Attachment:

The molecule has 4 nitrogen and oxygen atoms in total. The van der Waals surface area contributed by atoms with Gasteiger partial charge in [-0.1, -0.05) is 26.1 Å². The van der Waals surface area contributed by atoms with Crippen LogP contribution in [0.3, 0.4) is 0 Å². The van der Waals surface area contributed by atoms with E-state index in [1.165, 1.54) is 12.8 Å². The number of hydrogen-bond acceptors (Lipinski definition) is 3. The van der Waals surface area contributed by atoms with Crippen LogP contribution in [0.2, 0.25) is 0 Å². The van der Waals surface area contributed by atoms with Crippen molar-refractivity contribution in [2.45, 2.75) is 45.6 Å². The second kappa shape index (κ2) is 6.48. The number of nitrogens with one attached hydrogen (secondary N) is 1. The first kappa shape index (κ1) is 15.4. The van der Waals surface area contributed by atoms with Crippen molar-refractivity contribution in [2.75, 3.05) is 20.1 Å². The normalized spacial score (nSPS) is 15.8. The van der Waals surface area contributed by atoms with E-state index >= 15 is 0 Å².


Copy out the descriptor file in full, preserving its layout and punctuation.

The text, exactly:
The molecule has 4 nitrogen and oxygen atoms in total. The van der Waals surface area contributed by atoms with Gasteiger partial charge in [-0.1, -0.05) is 26.1 Å². The van der Waals surface area contributed by atoms with Crippen LogP contribution in [0.3, 0.4) is 0 Å². The van der Waals surface area contributed by atoms with E-state index in [1.165, 1.54) is 12.8 Å². The number of hydrogen-bond acceptors (Lipinski definition) is 3. The van der Waals surface area contributed by atoms with Crippen LogP contribution in [0.2, 0.25) is 0 Å². The van der Waals surface area contributed by atoms with Crippen molar-refractivity contribution in [2.45, 2.75) is 45.6 Å². The second kappa shape index (κ2) is 6.48. The number of nitrogens with one attached hydrogen (secondary N) is 1. The first kappa shape index (κ1) is 15.4. The van der Waals surface area contributed by atoms with Crippen molar-refractivity contribution in [2.75, 3.05) is 20.1 Å². The normalized spacial score (nSPS) is 15.8. The van der Waals surface area contributed by atoms with E-state index >= 15 is 0 Å².